Use this URL to cite or link to this record in EThOS: http://ethos.bl.uk/OrderDetails.do?uin=uk.bl.ethos.600454
Title: Settlement and landscape in the Northern Isles : a multidisciplinary approach : archaeological research into long term settlements and thier associated arable fields from the Neolithic to the Norse periods
Author: Dockrill, Stephen James
Awarding Body: University of Bradford
Current Institution: University of Bradford
Date of Award: 2013
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Abstract:
The research contained in these papers embodies both results from direct archaeological investigation and also the development of techniques (geophysical, chronological and geoarchaeological) in order to understand long-term settlements and their associated landscapes in Orkney and Shetland. Central to this research has been the study of soil management strategies of arable plots surrounding settlements from the Neolithic to the Iron Age. It is argued that this arable system provides higher yields in marginal locations. The ability to enhance yield in good years and to store surplus can mitigate against shortage. Control and storage of this surplus is seen as one catalyst for the economic power of elite groups over their underlying or 'client' population. The emergence of a social elite in the Iron Age, building brochs and other substantial roundhouses of near broch proportions, is seen as being linked to the control of resources. Evidence at the site of Old Scatness indicated that there was a continuity of wealth and power from the Middle Iron Age through the Pictish period, before the appearance of the Vikings produced a break in the archaeological record. The Viking period saw a break in building traditions, the introduction of new artefacts and changes in farming and fishing strategies. Each of the papers represents a contribution that builds on these themes.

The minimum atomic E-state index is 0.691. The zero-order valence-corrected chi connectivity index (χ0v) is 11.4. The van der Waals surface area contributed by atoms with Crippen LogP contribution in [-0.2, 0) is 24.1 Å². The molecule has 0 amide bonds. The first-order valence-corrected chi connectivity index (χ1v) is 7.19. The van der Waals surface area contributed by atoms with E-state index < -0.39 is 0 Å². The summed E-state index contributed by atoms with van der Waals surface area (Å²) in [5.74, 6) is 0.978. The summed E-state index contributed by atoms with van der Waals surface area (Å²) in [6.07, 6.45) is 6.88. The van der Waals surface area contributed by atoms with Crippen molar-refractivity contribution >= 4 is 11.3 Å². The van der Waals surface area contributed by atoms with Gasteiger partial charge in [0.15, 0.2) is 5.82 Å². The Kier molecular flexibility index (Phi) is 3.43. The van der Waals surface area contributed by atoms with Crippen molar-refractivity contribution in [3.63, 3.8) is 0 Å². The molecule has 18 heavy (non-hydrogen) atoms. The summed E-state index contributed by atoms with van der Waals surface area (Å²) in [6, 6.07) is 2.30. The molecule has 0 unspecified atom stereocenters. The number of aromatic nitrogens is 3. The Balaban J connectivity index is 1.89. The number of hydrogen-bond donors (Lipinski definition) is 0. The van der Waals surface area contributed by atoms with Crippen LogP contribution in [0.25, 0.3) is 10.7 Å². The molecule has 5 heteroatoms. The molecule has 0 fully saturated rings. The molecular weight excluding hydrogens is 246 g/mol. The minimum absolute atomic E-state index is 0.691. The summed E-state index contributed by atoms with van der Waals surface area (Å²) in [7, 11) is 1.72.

Supervisor: Heron, Carl P.; Brown, L. D. Sponsor: Not available
Qualification Name: Thesis (Ph.D.) Qualification Level: Doctoral
EThOS ID: uk.bl.ethos.600454  DOI: Not available
Keywords: Orkney ; Shetland ; Neolithic ; Iron Age ; Viking ; Chronology ; Palaeoeconomy ; Palaeosols ; Power ; Sustainability ; Settlements ; Arable fields ; Soil management
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